Employers Impacted By Immigration Changes In Trump’s First Year

The January 30, 2018 State of the Union became another chapter in President Trump’s ongoing campaign for America to serve its own needs and its people first.  Embodying this ideology, President Trump declared that, “we will follow two simple rules: Buy American and Hire American.”

During his first term, those two simple rules have dramatically changed the immigration process into the United States.  Although Congress has yet to pass immigration reform, President Trump has issued several executive orders that have overhauled the United States immigration system. Trump’s first year has made it more difficult for employers to sponsor or hire immigrant workers and following Trump’s State of Union employers should not expect it to become easier to hire immigrant workers during the Trump’s tenure.

Travel Ban

The President has the power to implement a travel ban if the President finds that the entry of any foreign national or class of foreign nationals would be “detrimental to the interests of the United States.”  In his first year, President Trump signed three executive orders that placed restrictions on travel and immigration into the United States by certain foreign nationals from specific countries.

The first two executive orders were enjoined – given no legal effect – by U.S. district and circuit courts.  However, the Supreme Court has never ruled on the legality of either because the President had replaced each order with an updated version.

Trump’s third travel ban was signed on September 24, 2017, and imposes travel restrictions for certain foreign nationals as a result of a worldwide review conducted by Secretary of Homeland Security. The new travel ban is different than the previous two because it is tailored to the specific conditions in each country, rather than being a blanket restriction on all immigration from a specific country. For example, business and travel visas were suspended indefinitely for immigrants from Chad, but all visas, other than student visas, were suspended for immigrants from Iran.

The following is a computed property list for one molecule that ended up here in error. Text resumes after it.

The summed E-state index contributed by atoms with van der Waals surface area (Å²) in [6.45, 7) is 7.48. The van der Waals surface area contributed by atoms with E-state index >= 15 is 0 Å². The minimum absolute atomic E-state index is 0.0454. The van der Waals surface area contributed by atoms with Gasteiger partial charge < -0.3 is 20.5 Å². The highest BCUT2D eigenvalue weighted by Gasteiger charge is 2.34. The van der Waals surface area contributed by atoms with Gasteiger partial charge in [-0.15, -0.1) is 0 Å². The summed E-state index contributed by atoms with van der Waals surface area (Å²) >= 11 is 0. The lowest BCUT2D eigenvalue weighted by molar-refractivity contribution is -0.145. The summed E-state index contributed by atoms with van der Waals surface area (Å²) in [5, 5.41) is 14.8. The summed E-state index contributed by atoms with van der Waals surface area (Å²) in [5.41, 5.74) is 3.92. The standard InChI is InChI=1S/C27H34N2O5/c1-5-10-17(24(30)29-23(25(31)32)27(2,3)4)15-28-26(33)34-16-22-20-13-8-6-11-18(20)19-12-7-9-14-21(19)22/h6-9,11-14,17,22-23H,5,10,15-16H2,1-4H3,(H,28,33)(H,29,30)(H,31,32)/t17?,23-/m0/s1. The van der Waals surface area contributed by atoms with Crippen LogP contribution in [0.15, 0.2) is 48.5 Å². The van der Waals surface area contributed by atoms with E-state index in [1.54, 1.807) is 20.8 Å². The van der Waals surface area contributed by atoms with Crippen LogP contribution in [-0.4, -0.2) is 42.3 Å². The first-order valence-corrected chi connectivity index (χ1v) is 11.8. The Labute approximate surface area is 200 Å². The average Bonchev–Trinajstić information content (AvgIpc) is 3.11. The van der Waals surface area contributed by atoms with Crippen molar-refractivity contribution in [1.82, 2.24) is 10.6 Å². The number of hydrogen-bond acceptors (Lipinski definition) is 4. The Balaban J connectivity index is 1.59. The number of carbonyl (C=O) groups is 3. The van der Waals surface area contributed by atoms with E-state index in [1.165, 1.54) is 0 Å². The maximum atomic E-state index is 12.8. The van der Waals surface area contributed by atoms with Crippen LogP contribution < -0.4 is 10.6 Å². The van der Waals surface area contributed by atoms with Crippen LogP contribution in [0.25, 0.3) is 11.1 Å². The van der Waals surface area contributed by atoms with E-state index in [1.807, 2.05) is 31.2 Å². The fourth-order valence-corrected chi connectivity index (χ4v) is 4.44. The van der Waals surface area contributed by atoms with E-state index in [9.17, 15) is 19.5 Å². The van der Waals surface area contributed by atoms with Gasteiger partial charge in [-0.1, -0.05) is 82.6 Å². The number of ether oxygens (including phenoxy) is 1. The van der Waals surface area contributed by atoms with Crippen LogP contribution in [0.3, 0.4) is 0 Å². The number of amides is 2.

Trump’s third travel ban has been enjoined by district courts in Maryland and Hawaii, but the Supreme Court allowed the third travel ban to go into effect while travel ban is litigated further. Lower courts have expressed concerns that President Trump’s campaign rhetoric suggests that any travel ban, regardless of how the travel ban is phrased, would be implemented specifically to target and limit Muslim immigration. In contrast, the Trump administration has argued that the third travel ban does not target Muslims, but rather, is based on the Secretary of Homeland Security’s worldwide review.

The Supreme Court may ultimately have to review Trump’s third travel ban to decide its legality, but until then employers should carefully manage the process and communicate changes with any current or future employees from travel restricted countries.

H-1B Visas

Under the Trump Administration the U.S. Citizenship and Immigration Services (USCIS) has changed the standard it uses to review applicants for the H-1B visa. The H-1B visa allows employers to sponsor a qualified candidate having at least a college degree or the equivalent for a professional position in the U.S. workforce (see our articles on H-1B visas). In particular, this visa has been used largely in industries that required specific, technical training such as information technology.

The USCIS made three major changes under the new standard. First, the USCIS will not consider a job to meet the H-1B standards if the job requires a degree that is not the standard minimum for the field. For example, a job will not meet the H-1B standard if it requires a degree in computer programing but the industry typically requires a degree in computer science. In so doing USCIS will no longer consider entry-level programmer positions to meet the H-1B standard (a reversal from its previous policy) based on the position that the entry-level positions do not always require the job applicant to hold at least a college degree or its equivalent.